4th Place   Abbie Tripp, Ringling

                            5th Place   LaRonda Duncan, Waurika

                             6th Place   LaRonda Duncan, Waurika

Vegetables

Basket   1st Place   Mary Davis, Hastings

Okra   1st Place   Clifford Avens, Ryan

             2nd Place   Gayle Austin, Waurika

Pumpkin   1st Place   Mary Davis, Hastings

Watermelon   1st Place   Mary Davis, Hastings

Open Youth

Clothing  1st Place   Heather Poage, Ryan

Outdoor    

Rocks   1st Place   Ace Dyer, Hastings

Woodworking   1st Place   Oat Wyler, Waurika

Geology   1st Place   Ace Dyer, Hastings

Arts/Crafts

Magnetic/Legos   1st Place   Jet Dyer, Hastings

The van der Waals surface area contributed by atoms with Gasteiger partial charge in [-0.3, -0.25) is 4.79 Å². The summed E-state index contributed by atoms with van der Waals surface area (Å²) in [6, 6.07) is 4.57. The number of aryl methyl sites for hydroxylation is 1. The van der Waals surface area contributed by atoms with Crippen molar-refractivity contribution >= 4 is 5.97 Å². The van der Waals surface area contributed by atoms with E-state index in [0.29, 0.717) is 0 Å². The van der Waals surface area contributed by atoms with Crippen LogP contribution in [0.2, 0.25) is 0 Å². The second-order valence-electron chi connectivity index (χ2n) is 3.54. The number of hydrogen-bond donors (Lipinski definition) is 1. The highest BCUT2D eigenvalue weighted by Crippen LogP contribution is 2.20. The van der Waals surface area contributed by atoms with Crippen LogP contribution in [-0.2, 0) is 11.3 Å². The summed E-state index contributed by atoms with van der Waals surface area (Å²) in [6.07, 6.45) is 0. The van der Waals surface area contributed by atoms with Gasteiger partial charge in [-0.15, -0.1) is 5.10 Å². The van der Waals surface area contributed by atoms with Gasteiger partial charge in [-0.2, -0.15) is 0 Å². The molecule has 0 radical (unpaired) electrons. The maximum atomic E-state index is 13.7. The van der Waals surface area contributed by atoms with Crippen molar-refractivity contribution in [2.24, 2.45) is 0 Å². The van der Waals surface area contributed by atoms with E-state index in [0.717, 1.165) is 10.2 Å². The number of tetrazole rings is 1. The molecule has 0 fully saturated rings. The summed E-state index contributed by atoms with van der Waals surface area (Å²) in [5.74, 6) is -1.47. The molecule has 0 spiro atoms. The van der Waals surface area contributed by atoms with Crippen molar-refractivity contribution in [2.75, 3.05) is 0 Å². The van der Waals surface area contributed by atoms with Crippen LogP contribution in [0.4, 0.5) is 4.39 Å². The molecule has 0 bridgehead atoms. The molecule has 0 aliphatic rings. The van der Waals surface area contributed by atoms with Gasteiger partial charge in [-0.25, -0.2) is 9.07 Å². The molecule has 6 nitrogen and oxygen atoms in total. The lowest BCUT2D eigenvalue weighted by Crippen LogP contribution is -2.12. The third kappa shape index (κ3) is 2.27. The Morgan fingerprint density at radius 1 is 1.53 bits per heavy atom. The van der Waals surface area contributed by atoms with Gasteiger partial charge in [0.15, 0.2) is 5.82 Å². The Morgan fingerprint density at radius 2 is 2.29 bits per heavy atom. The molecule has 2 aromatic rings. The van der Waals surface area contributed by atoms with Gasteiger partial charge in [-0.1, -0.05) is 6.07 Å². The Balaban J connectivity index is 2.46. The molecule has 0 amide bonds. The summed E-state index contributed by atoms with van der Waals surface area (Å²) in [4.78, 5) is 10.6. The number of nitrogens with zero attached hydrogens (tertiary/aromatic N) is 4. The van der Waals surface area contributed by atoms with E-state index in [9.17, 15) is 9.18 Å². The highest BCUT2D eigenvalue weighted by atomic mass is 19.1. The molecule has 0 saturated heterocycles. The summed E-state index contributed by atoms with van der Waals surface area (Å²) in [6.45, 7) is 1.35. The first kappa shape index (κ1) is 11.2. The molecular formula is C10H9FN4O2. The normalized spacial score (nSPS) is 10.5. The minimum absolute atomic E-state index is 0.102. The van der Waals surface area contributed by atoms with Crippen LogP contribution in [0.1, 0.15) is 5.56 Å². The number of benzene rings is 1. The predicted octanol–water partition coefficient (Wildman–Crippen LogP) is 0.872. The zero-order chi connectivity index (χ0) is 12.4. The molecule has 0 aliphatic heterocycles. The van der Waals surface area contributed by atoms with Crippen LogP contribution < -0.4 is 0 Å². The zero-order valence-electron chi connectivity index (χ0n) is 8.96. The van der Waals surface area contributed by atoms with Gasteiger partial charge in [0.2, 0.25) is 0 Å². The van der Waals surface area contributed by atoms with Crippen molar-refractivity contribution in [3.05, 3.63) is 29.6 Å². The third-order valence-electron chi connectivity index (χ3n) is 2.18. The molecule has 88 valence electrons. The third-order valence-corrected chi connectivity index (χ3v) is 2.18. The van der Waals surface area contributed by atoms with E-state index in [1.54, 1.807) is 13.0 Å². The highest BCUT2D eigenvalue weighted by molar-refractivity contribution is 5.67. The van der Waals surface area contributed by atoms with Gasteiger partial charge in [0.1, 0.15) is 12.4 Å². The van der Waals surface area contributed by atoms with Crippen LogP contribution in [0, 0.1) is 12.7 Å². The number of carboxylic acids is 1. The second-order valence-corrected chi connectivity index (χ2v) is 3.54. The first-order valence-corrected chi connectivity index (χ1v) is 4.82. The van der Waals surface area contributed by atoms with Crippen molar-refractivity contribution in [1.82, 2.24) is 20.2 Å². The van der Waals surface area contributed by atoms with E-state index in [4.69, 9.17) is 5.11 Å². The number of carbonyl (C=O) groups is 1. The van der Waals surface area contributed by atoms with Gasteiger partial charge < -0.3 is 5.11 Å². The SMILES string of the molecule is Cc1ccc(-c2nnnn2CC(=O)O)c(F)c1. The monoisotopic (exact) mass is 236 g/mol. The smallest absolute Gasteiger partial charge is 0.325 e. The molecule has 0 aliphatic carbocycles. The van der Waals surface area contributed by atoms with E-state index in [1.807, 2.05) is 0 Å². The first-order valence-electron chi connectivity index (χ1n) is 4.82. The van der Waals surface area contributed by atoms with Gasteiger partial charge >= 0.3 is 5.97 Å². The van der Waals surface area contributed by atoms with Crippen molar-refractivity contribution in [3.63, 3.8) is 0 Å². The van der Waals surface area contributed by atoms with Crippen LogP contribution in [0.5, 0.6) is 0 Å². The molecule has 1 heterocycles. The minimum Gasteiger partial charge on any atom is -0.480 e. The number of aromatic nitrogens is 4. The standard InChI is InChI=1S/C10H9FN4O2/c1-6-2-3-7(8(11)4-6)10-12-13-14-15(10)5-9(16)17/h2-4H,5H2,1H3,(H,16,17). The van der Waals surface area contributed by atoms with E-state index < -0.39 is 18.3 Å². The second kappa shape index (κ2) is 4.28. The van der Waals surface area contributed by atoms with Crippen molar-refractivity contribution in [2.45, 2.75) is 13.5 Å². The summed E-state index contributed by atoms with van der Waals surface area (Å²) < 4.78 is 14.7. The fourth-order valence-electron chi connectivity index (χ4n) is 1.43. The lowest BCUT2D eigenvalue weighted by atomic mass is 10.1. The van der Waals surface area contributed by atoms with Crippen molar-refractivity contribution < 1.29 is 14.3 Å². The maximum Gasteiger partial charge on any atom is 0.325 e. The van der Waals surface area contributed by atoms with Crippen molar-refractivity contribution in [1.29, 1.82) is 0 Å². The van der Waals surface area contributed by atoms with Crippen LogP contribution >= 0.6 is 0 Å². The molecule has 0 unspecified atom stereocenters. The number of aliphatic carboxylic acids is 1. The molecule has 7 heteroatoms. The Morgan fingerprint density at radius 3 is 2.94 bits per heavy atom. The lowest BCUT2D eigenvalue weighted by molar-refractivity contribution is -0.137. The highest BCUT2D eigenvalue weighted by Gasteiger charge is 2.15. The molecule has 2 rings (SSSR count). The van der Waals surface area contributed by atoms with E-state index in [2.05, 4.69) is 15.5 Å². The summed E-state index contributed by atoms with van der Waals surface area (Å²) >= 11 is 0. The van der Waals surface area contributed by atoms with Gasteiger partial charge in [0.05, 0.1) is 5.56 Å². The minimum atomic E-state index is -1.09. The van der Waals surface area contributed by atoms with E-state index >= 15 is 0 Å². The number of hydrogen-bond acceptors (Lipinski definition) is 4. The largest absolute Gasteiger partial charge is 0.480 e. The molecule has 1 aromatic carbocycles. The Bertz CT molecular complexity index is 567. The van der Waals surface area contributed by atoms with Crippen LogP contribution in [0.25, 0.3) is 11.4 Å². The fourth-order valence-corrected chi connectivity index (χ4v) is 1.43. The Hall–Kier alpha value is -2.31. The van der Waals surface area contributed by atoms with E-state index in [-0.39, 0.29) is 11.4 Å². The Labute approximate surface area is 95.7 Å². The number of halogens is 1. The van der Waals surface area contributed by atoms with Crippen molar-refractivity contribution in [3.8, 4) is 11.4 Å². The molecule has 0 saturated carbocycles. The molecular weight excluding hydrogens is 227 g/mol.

Leather Craft   1st Place   Ace Dyer, Hastings

Woodworking   1st Place   Ace Dyer, Hastings

Acrylic Painting   1st Place   Rylee Townsend, Ryan

                               2nd Place   Destiny Richardson, Waurika

                               3rd Place   Carlie Campiche, Waurika

                               4th Place Rylee Townsend, Ryan

Pencil Art    2nd Place   Destiny Richardson, Waurika

Repurposed   1st Place   Ace Dyer, Hastings

Cookies   1st Place   Landry Forsyth, Waurika

Bread   1st Place   Landry Forsyth, Waurika

Vegetables   1st Place   Alexia Henry, Waurika

 Fruits   1st Place   Jet Dyer, Hastings

Eggs

White   1st Place   Jet Dyer, Hastings

Brown   1st Place   Jet Dyer, Hastings

               2nd Place   Landry Forsyth, Waurika

Other    1st Place   Jet Dyer, Hastings

              2nd Place   Jet Dyer, Hastings

4-H

Poster Art   1st Place   Heather Poage, Ryan

Arts/Crafts   1st Place   Cabot Allen, Ringling

                       2nd Place   Heather Poage, Ryan

 3rd Place   Hannah Williams, Ryan